“Mr. Snowden is not a whistle-blower,” White House press secretary Jay Carney said at a briefing in July last year.
Obama has not directly addressed the question of a plea deal, saying that because Snowden is charged with crimes, he can not weigh in on the matter. He has said that Snowden should return to the US and submit himself to the US justice system.
“As important and as necessary as this debate has been, it is also important to keep in mind that this has done unnecessary damage to US intelligence capabilities and US diplomacy,” Obama said at his final news conference of last year.
Even some critics of the NSA and advocates for whistle-blowers in the US Congress agree with Obama that Snowden should face trial.
Republican Senator Rand Paul, a vocal critic of the NSA surveillance programs, said on ABC on Jan. 5 that while Snowden “revealed great abuses” by the government, he should serve “some penalty of a few years in prison.”
Republican Senator Charles Grassley, who has pushed for greater protection for national security whistle-blowers, said Snowden will have to deal with the consequences of his actions.
“I think it’s sad that we didn’t have whistle-blower protection for national security people,” Grassley said in an interview on Tuesday. “If you don’t have any respect for law, then you don’t have any order.”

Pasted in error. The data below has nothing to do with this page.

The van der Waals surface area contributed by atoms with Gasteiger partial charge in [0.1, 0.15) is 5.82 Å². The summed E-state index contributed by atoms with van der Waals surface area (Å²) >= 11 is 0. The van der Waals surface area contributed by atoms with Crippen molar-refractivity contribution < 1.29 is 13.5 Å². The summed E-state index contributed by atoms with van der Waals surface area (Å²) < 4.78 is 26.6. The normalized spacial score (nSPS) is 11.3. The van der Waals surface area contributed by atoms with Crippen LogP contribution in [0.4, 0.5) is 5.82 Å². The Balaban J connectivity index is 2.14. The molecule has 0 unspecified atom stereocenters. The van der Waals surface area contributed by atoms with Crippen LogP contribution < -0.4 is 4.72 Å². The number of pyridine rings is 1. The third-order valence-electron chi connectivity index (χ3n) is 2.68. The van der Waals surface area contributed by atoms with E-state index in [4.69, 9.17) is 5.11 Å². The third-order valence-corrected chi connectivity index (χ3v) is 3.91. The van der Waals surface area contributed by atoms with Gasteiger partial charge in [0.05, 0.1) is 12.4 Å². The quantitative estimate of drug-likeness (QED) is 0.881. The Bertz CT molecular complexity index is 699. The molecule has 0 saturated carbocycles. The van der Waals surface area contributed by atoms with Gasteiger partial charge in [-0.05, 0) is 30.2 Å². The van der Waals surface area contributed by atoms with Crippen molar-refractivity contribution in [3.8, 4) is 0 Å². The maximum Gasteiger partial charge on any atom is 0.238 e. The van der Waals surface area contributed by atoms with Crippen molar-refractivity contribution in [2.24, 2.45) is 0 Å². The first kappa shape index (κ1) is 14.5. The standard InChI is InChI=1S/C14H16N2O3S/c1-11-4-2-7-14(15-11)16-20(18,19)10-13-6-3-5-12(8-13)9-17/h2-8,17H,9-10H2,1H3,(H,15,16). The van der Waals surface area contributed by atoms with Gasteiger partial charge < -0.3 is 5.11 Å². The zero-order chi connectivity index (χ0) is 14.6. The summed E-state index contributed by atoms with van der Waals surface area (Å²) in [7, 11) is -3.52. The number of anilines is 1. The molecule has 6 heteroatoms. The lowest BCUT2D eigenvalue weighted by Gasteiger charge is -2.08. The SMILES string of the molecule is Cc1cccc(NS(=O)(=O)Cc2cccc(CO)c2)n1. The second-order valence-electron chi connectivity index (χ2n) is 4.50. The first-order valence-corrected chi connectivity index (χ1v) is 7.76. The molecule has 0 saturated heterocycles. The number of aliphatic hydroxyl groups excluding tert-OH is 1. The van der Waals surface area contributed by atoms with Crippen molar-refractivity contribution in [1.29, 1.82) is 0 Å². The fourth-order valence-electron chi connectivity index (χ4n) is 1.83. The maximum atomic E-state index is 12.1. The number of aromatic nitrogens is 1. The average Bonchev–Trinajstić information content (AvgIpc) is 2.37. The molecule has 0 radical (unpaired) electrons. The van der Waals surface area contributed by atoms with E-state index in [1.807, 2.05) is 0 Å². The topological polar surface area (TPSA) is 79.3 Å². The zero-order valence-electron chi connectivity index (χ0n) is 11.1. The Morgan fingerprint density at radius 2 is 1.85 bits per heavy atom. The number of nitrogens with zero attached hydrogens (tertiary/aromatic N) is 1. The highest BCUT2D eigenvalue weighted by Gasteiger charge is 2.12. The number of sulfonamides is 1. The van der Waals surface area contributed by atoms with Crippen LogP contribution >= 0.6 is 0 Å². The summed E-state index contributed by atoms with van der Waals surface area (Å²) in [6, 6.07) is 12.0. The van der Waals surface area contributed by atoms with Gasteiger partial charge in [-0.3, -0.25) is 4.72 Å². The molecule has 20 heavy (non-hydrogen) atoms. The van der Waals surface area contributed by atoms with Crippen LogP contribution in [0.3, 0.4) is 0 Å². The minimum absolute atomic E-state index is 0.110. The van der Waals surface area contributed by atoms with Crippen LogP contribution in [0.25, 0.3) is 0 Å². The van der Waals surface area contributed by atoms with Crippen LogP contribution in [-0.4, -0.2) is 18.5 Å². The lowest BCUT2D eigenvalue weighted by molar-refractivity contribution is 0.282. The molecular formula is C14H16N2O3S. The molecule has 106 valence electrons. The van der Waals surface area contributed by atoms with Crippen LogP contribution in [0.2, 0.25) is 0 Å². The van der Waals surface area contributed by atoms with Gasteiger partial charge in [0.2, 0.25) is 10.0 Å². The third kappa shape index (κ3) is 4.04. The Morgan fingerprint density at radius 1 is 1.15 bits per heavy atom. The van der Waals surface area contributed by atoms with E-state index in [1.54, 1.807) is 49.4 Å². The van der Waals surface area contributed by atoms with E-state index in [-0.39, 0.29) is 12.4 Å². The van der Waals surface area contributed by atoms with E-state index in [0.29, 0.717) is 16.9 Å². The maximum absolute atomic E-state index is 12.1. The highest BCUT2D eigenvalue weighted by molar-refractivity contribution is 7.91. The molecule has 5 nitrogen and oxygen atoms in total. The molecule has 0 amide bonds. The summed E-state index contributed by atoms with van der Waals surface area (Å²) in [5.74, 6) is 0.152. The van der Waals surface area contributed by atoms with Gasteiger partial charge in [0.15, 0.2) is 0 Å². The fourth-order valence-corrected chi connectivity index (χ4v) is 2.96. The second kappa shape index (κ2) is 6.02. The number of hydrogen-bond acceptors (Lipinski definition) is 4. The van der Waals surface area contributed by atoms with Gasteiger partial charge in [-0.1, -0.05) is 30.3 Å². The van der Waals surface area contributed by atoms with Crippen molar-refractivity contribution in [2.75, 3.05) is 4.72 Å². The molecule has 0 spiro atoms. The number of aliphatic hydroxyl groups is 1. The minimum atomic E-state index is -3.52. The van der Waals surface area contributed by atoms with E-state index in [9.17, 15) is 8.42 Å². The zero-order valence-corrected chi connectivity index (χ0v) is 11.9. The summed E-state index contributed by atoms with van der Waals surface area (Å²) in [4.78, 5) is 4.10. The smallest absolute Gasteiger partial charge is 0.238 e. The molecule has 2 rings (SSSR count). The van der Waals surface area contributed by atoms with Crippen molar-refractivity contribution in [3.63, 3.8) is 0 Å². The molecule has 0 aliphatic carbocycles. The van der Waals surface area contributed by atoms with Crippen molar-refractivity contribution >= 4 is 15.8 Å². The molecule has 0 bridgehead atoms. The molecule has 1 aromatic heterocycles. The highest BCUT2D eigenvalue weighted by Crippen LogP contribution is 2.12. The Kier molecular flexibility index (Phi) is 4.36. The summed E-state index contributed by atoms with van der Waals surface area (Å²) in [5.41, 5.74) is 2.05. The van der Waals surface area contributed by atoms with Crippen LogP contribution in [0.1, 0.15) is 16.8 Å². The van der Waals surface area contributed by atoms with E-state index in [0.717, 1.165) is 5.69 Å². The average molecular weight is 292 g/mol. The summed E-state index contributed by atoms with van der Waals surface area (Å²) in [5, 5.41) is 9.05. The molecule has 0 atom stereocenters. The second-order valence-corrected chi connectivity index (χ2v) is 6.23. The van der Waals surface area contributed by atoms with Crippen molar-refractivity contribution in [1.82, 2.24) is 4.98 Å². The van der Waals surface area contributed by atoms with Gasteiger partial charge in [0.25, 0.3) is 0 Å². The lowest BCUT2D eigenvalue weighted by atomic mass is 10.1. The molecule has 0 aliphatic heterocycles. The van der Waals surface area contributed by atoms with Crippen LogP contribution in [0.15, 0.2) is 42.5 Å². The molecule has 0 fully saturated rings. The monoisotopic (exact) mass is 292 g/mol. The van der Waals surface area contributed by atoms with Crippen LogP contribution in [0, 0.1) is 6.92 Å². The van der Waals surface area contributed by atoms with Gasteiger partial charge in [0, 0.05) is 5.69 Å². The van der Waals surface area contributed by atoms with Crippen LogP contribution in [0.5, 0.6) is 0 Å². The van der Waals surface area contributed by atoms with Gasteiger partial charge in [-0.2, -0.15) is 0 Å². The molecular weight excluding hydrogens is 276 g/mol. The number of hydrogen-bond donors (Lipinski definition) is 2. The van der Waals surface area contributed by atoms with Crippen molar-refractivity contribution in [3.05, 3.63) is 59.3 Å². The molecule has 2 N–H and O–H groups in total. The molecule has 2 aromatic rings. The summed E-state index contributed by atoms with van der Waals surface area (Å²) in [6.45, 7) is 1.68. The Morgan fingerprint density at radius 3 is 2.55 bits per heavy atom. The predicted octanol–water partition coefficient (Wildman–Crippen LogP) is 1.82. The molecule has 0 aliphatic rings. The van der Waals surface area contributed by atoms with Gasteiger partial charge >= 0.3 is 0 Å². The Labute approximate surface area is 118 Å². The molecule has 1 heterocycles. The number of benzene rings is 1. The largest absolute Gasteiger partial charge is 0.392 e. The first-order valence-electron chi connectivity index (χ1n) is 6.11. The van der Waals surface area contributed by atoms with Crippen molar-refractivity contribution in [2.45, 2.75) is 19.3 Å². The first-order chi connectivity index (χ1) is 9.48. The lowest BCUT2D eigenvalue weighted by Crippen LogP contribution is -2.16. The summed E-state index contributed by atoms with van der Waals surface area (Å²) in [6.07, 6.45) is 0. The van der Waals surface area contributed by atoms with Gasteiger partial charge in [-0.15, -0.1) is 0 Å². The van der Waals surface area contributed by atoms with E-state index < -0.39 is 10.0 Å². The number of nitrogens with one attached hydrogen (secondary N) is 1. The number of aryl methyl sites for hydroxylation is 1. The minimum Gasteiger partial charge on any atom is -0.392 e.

Baker said any incentive to consider a deal revolves around whether officials determine they could prevent the release of additional classified information.
“The longer it stays out there and the more it’s handled the more likely it is that competent intelligence agencies in other countries will get the whole enchilada,” Baker said.
Baker said it “would be probably prudent” for the administration to consider options if Snowden does approach the US with an offer.
“We have released Soviet spies who stole important secrets from the United States in exchange for something or someone we wanted very badly,” he said. “So the fact that nobody likes him is not really the end of the analysis.”
Stephen Kohn, executive director of the National Whistleblowers Center in Washington, said the US “has a lot to gain” from cooperating with Snowden.
“They need to do a risk assessment; they need to sit down with him and find out precisely how he did what he did,” said Kohn, who has represented national security whistle-blowers as as well as Bradley Birkenfeld, a former UBS AG banker who got a US$104 million whistle-blower award from the Internal Revenue Service after disclosing how the bank helped Americans evade taxes.
In turn, “I believe Snowden will be very unhappy in exile,” Kohn said. “It’s never a happy picture. He has a real interest in working something out that would permit his return to the United States.”
Kathleen Clark, a law professor at Washington University in St Louis, said the public debate initiated by Snowden’s disclosures may hurt prosecutors’ case.
“If it’s in the public interest to have this debate about the NSA, then how can we possibly prosecute the person who instigated the debate?” said Clark, who also serves on the board of the Government Accountability Project.
“The debate about clemency or a pardon is happening on a political level,” she said. “It’s not about technical legal standards.”